The McKittrick Canyon is one of the top areas to visit in Guadalupe Mountains National Park. The deep canyon offers breathtaking views and provides visitors with many hiking opportunities suitable for every level. Also, some claim it holds the title of the most beautiful natural place in Texas.
McKittrick Canyon is one of the best places to see fall foliage in Texas! The months of October and November display a spectacle of fall colors – a harmonious combination of red, yellow, and brown.
In this article, you’ll learn about how to get to McKittrick Canyon, the best things to do in the area, and get valuable tips for visiting Guadalupe Mountains National Park.
Table of contents
- About McKittrick Canyon
- Location and Operating Hours
- Top things to do see in McKittrick Canyon
- What to Know for Visiting McKittrick Canyon in Guadalupe Mountains National Park
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About McKittrick Canyon
There is an interesting story behind the McKittrick Canyon and the National Park itself. In the early 1920s, a geologist named Wallace Pratt was scouting for oil in the surroundings and fell in love with the area.
Later, Wallace bought a substantial amount of property in the McKittrick Canyon and even built a cabin for sojourn purposes. He then donated almost 6,000 acres that became the core of Guadalupe Mountains National Park, and the federal government purchased an additional 80,000 acres of adjacent property. Finally, in 1972, the park was officially opened to the public.
Though today other famous parts of the National Park attract many visitors, like Guadalupe Peak and El Capitan, there’s an undeniable beauty and importance of the McKittrick Canyon.
Location and Operating Hours
The McKittrick Canyon is located at McKittrick Road, right off Highway 62/180. At the end of the road, there is a Visitor Center where you can get the park’s brochure, your National Parks passport stamp, and use the restroom and water facilities.
Here are the GPS coordinates to McKittrick Canyon for driving purposes.
The McKittrick Canyon is a day-use area open from 8 am to 6 pm from April through October (MDT) and 8 am to 4.30 pm from November to March (MST).
The entrance gate is closed and locked outside operating hours, so be sure to exit the area before closing (and check the updated schedule at the Visitor Center).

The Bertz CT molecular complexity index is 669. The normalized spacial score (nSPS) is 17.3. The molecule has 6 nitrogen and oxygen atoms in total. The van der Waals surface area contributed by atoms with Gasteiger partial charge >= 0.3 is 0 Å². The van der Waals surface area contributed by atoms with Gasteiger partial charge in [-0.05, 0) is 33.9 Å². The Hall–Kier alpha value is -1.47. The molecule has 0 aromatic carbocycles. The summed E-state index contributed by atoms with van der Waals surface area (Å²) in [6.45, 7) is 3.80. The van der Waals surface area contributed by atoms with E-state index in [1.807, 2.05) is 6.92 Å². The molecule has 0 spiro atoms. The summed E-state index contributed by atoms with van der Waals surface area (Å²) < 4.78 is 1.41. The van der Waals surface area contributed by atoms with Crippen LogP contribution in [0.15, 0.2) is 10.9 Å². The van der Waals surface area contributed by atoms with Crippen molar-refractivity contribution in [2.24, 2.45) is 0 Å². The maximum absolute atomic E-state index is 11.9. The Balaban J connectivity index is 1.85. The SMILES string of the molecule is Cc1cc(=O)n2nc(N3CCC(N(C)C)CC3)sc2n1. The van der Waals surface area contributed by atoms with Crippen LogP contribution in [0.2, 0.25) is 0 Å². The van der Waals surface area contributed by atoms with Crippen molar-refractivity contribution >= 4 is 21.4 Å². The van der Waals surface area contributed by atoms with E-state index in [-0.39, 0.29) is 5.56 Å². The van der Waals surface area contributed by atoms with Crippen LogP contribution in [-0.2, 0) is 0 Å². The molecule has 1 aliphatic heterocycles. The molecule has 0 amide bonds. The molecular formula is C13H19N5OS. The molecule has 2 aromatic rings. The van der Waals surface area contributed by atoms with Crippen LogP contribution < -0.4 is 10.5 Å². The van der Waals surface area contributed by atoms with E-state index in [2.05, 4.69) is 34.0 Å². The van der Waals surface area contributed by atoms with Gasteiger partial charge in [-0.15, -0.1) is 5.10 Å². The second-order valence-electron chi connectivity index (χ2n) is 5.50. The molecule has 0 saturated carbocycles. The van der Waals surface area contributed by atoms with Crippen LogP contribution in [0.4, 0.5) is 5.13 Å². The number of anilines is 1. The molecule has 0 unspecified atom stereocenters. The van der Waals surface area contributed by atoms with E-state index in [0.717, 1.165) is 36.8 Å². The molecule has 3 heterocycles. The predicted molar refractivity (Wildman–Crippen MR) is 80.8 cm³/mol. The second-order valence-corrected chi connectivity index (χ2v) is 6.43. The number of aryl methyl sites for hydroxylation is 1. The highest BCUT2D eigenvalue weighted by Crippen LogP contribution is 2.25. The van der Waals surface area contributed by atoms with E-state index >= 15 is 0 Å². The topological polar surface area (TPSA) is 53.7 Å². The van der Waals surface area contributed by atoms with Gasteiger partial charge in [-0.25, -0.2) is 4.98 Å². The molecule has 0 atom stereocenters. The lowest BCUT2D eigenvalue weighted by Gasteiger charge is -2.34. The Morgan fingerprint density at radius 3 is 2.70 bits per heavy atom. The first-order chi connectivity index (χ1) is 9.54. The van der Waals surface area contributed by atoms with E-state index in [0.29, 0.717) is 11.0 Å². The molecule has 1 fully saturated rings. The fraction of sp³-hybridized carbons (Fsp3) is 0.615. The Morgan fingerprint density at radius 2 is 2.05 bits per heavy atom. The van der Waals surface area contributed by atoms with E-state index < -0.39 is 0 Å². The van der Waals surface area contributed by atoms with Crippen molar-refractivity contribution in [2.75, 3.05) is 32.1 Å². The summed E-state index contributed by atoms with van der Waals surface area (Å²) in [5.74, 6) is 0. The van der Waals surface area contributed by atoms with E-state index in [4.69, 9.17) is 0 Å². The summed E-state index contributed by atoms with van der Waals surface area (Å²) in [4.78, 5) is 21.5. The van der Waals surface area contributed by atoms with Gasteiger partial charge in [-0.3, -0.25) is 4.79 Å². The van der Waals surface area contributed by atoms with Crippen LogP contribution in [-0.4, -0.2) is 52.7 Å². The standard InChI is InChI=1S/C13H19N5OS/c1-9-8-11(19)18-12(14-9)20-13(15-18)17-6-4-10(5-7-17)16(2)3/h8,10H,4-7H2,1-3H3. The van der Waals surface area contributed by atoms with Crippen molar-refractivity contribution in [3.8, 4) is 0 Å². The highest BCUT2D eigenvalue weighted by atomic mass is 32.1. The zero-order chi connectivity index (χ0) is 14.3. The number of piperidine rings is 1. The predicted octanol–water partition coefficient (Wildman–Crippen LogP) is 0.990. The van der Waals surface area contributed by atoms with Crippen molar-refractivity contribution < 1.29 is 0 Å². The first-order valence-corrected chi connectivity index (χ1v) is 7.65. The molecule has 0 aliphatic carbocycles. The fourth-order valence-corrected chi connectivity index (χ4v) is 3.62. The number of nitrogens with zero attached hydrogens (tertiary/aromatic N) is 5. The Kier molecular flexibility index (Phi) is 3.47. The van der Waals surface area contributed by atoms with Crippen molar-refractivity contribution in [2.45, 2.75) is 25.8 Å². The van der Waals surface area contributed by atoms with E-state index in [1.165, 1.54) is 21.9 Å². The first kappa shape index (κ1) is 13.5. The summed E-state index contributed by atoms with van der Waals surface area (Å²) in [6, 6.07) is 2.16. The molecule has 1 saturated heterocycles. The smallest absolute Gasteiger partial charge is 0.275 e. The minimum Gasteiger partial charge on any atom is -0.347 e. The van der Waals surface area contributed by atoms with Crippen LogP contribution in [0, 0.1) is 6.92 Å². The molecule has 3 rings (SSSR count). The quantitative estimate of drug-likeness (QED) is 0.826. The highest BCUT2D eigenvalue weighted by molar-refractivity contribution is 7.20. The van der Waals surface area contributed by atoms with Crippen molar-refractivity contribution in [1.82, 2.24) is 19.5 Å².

Top things to do see in McKittrick Canyon
McKittrick Canyon Nature Trail
For an easy, family-friendly hike, head over to the McKittrick Canyon Nature Trail, a 1-mile loop that is all about geology and natural history. This is the perfect trail if you have kids, don’t have enough time, or aren’t into longer hikes.
McKittrick Canyon Trail
The McKittrick Canyon Trail is an easy to moderate hike of approximately 10 miles (out and back) that goes deep into the canyon to see the stunning scenery. Along the way, you can see a few places before turning around whenever you want – Pratt Lodge, The Grotto, Hunter Line Cabin, and The Notch.
The first stop of the McKittrick Canyon Trail is Pratt Lodge (2.5 miles), a 1920s cabin that was constructed for geologist Wallace Pratt before he donated the land to the park. This part of the trail is easy, has no elevation gain, and there are picnic tables around the cabin, so you can rest and peek into the still-furnished lodge.
From Pratt Lodge, continue for 1.1 miles through the thick forest until you reach The Grotto and Hunter Line Cabin – a lodge used by cowboys who worked on the Guadalupe Ranch. There’s a slight elevation on this part, but it’s still moderate. Once you arrive, you’ll see the cave and stone picnic tables at the Hunter Shack, which are also the perfect spot to stop and have a snack.
Then, keep going for another mile to hike The Notch, a challenging section of the trail that goes through the canyon to a breathtaking viewpoint about halfway up toward McKittrick Ridge. The Notch is the last part of the day hike and the best spot to turn around and complete the top things to see in the McKittrick Canyon trail.
If you have enough time and stamina, then from The Notch, you can go further up (3 miles) to McKittrick Ridge. Because of its length and challenge, this strenuous hike is also an overnight camping experience.
The entire trail, passing from Pratt Lodge to The Notch until the Ridge, is 15 miles (round trip), so be sure to have all the supplies before venturing down this path.
If you decide to go up and camp on McKittrick Ridge, stop by the Pine Springs Visitor Center to learn about trail conditions and get the required permit for overnight camping (may be obtained up to 24 hours in advance of the trip).